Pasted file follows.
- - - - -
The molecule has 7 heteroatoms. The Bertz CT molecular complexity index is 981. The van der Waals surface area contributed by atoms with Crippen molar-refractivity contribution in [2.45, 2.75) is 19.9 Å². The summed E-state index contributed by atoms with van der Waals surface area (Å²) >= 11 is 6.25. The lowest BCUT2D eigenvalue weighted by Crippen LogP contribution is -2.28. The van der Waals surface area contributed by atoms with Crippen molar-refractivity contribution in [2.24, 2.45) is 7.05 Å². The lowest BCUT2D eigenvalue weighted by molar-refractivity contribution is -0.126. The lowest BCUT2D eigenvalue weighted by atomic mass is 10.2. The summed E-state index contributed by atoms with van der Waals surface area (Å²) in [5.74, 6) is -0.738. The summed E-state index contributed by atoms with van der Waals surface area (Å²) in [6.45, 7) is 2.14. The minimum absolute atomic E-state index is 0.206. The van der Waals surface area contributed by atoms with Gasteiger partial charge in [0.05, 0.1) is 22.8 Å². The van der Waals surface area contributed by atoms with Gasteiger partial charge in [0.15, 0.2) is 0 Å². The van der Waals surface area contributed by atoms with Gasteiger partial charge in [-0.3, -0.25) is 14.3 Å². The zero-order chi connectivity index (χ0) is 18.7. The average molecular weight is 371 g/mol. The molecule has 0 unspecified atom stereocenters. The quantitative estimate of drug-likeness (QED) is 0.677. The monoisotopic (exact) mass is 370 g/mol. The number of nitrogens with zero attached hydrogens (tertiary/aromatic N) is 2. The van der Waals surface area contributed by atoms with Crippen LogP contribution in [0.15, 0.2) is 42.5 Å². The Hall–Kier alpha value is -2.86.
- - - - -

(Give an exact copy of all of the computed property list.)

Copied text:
The molecule has 7 heteroatoms. The Bertz CT molecular complexity index is 981. The van der Waals surface area contributed by atoms with Crippen molar-refractivity contribution in [2.45, 2.75) is 19.9 Å². The summed E-state index contributed by atoms with van der Waals surface area (Å²) >= 11 is 6.25. The lowest BCUT2D eigenvalue weighted by Crippen LogP contribution is -2.28. The van der Waals surface area contributed by atoms with Crippen molar-refractivity contribution in [2.24, 2.45) is 7.05 Å². The lowest BCUT2D eigenvalue weighted by molar-refractivity contribution is -0.126. The lowest BCUT2D eigenvalue weighted by atomic mass is 10.2. The summed E-state index contributed by atoms with van der Waals surface area (Å²) in [5.74, 6) is -0.738. The summed E-state index contributed by atoms with van der Waals surface area (Å²) in [6.45, 7) is 2.14. The minimum absolute atomic E-state index is 0.206. The van der Waals surface area contributed by atoms with Gasteiger partial charge in [0.05, 0.1) is 22.8 Å². The van der Waals surface area contributed by atoms with Gasteiger partial charge in [0.15, 0.2) is 0 Å². The van der Waals surface area contributed by atoms with Gasteiger partial charge in [-0.3, -0.25) is 14.3 Å². The zero-order chi connectivity index (χ0) is 18.7. The average molecular weight is 371 g/mol. The molecule has 0 unspecified atom stereocenters. The quantitative estimate of drug-likeness (QED) is 0.677. The monoisotopic (exact) mass is 370 g/mol. The number of nitrogens with zero attached hydrogens (tertiary/aromatic N) is 2. The van der Waals surface area contributed by atoms with Crippen LogP contribution in [0.15, 0.2) is 42.5 Å². The Hall–Kier alpha value is -2.86.